A common grammatical feature that all the Celtic languages share. This write-up will focus almost exclusively on Irish, being that that's the only Celtic language with which I am personally familiar.

The process involved is that, simply, words in the language will begin with a certain sound or phoneme, and that in certain situations, this sound will mutate or change slightly (or not so slightly) into a different but similar sound. Such changes are common in the phonology of most languages; for example, in English, the word house ends in an "s" sound, but in the plural form houses, this sound changes to a "z" sound. The distinction is that this is what is known as a phonologically-conditioned sound change; the "s" sound in houses is in a phonological environment which changes it to a "z" sound. (The "s" phoneme is placed in between two vowels, and vowels are always voiced- articulated in such a way that the vocal cords are vibrating- so the "s" sound itself becomes voiced, ie. it changes to a "z".)

The phonological changes in the Celtic languages, though, are gramatically-conditioned, which is a far more rare and unusual process. That's to say that it's not the phonological environment which changes the sounds, but the presence or absence of certain grammatical factors, eg. whether a verb is in the present or past tense, or whether the noun follows a certain combination of prepositions. Here are some examples from Irish:

The word bris (pronounced brish) is the verb root meaning "to break". It is of course conjugated to reflect the person, number, etc. For example, brisim (brishem) "I break", briseann sé (brishen shay) "he breaks", etc. But in the past tense, the word-initial mutation applies, and the initial "b" sound changes to a "v" sound. (Both "b" and "v" are labial sounds- sounds made with the lips- but "b" is an occlusive or a "stop", a sound in which the airflow is completely stopped briefly, while "v" is a fricative or continuant, a sound in which the airflow continues throughout the articulation.) So, bhris mé (vrish may), "I broke". This type of sound change is known in Irish as "aspiration", and it usually involves a stop changing into a continuant with a similar place of articulation.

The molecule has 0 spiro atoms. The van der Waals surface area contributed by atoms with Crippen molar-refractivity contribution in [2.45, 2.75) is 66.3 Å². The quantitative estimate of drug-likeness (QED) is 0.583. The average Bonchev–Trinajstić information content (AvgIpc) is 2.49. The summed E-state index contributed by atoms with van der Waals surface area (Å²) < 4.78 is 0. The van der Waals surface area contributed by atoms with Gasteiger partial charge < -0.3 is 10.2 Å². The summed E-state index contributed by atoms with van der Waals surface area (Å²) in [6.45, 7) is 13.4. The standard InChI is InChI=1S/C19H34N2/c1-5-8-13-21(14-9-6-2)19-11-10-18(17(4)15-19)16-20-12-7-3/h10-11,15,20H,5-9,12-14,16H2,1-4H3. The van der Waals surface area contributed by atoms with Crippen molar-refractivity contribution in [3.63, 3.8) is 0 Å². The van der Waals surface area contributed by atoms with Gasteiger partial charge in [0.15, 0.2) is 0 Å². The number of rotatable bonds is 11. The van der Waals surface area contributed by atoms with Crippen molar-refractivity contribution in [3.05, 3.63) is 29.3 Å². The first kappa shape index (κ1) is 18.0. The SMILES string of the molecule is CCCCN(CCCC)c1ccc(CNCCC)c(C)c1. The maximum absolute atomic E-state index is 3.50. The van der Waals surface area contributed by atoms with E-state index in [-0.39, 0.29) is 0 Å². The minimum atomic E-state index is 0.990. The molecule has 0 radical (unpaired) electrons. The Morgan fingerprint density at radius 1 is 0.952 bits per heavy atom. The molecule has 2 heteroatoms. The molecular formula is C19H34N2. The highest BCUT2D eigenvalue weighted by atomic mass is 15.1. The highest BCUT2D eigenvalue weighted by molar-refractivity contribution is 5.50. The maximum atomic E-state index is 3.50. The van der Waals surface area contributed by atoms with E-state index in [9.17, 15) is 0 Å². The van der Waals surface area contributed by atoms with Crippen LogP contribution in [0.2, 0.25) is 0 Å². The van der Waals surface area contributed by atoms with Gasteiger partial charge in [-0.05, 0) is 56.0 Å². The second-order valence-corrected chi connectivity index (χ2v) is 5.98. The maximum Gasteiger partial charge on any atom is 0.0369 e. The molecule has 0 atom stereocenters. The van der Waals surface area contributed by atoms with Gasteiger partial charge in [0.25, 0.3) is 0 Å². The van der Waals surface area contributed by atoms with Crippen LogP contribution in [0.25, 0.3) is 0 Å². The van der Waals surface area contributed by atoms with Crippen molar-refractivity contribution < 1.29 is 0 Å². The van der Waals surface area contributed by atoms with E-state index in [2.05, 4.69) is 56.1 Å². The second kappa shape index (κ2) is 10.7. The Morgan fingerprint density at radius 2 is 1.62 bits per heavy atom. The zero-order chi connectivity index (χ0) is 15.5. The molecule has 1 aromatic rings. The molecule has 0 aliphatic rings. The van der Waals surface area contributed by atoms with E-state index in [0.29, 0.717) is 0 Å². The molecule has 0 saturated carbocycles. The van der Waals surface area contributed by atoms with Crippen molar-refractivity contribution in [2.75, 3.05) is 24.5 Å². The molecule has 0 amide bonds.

The second type of sound change in Irish is known as "eclipsis". Here's an example with the word "bord" (pronounced board), meaning "table".

bord = a table
ar an (air on) = on the
but when joined, eclipsis applies, and they become:
ar an mbord (air on moard), "on the table".

Whereas aspiration usually involves a stop becoming a continuant, or a "hard" sound becoming a "softer" sound in very loose terms, eclipsis often involves a stop becoming nasalized. (In the example above, both "b" and "m", again, are labial sounds, but "b" is a pure stop, while "m" is a nasal sound as some airflow continues through the nasal passage even though the mouth is fully closed.)

As all the Celtic languages have much the same kinds of mutation under very similar conditions, it must have been present in their Proto-Celtic ancestor. Welsh is P-Celtic whereas Irish is Q-Celtic, belonging to the two major branches of the Celtic group, so the mutations antedate the split.

The reasons it arose are phonetic; but the phonetic conditioning is sometimes no longer present in the modern languages.

An example where you can still see it is with Welsh yn 'in'. This causes one of three mutations of Welsh, the nasal mutation. This is similar to Irish eclipsis: a following plosive consonant becomes a nasal. For example

  • Caerdydd 'Cardiff' --> yng Nghaerdydd 'in Cardiff'
  • Penybont 'Bridgend' --> ym Mhenybont 'in Bridgend'
  • Dinbych 'Denbigh' --> yn Ninbych 'in Denbigh'
An example where the conditioning environment is totally lost is in Irish verbs, where the imperative and the past tense differ only by mutation: meas 'think!', mheas 'thought'.

Both Welsh and Irish have long lists of rules for the different circumstances in which the mutations take place. I think I'll restrict this write-up to a general survey, and perhaps node the details for Welsh later, under soft mutation, nasal mutation, and aspirate mutation. They are not simple at all. You can't even trust analogy. For example, the possessive adjectives of Welsh exhibit all three mutations. With calon 'heart' you get:

  • fy nghalon 'my heart'
  • dy galon 'thy heart'
  • ei galon 'his heart'
  • ei chalon 'her heart'
  • ein calon 'our heart'
  • eich calon 'your heart'
  • eu calon 'their heart'
Since eu is pronounced the same as ei, it is only the mutation that distinguishes 'his', 'her', and 'their'. With vowels the patterns are different:
  • fy arian 'my money'
  • dy arian 'thy money'
  • ei arian 'his money'
  • ei harian 'her money'
  • ein harian 'our money'
  • eich arian 'your money'
  • eu harian 'their money'
Here are all the consonant changes in the soft mutation:
  • calon 'heart' --> ei galon 'his heart'
  • telyn 'harp' --> ei delyn 'his harp'
  • pensil 'pencil' --> ei bensil 'his pencil'
  • gardd 'garden' --> ei ardd 'his garden'
  • dant 'tooth' --> ei ddant 'his tooth'
  • brawd 'brother' --> ei frawd 'his brother'
  • mynydd 'mountain' --> ei fynydd 'his mountain'
  • llong 'ship' --> ei long 'his ship'
  • rhaff 'rope' --> ei raff 'his rope'
The last two don't take place under all circumstances. The article y 'the' causes soft mutation of feminine singular nouns, but not those beginning with ll or rh. Here are all the consonant changes in the nasal mutation:
  • fy nghalon 'my heart'
  • fy nhelyn 'my harp'
  • fy mhensil 'my pencil'
  • fy ngardd 'my garden'
  • fy nant 'my tooth'
  • fy mrawd 'my brother'
Here are all the consonant changes in the aspirate mutation:
  • ei chalon 'her heart'
  • ei thelyn 'her harp'
  • ei phensil 'her pencil'
  • arian 'money' --> ei harian 'her money'

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